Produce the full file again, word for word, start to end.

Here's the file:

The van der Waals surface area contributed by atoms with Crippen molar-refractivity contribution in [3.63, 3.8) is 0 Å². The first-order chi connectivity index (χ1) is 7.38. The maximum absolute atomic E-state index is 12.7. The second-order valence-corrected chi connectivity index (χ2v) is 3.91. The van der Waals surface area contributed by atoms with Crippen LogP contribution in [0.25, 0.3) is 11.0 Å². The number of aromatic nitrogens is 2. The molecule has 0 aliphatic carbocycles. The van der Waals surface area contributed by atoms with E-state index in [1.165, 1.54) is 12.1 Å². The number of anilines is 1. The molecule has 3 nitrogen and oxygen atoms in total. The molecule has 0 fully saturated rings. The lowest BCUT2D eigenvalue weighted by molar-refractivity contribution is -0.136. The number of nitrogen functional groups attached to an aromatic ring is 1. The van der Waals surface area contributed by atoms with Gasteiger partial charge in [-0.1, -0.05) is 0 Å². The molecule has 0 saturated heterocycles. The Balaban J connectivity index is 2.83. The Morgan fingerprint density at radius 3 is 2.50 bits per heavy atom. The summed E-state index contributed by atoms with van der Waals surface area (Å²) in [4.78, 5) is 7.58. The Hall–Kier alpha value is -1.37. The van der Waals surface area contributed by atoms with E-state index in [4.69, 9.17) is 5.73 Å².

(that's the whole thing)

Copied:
The van der Waals surface area contributed by atoms with Crippen molar-refractivity contribution in [3.63, 3.8) is 0 Å². The first-order chi connectivity index (χ1) is 7.38. The maximum absolute atomic E-state index is 12.7. The second-order valence-corrected chi connectivity index (χ2v) is 3.91. The van der Waals surface area contributed by atoms with Crippen LogP contribution in [0.25, 0.3) is 11.0 Å². The number of aromatic nitrogens is 2. The molecule has 0 aliphatic carbocycles. The van der Waals surface area contributed by atoms with E-state index in [1.165, 1.54) is 12.1 Å². The number of anilines is 1. The molecule has 3 nitrogen and oxygen atoms in total. The molecule has 0 fully saturated rings. The lowest BCUT2D eigenvalue weighted by molar-refractivity contribution is -0.136. The number of nitrogen functional groups attached to an aromatic ring is 1. The van der Waals surface area contributed by atoms with Gasteiger partial charge in [-0.1, -0.05) is 0 Å². The molecule has 0 saturated heterocycles. The Balaban J connectivity index is 2.83. The Morgan fingerprint density at radius 3 is 2.50 bits per heavy atom. The summed E-state index contributed by atoms with van der Waals surface area (Å²) in [4.78, 5) is 7.58. The Hall–Kier alpha value is -1.37. The van der Waals surface area contributed by atoms with E-state index in [4.69, 9.17) is 5.73 Å².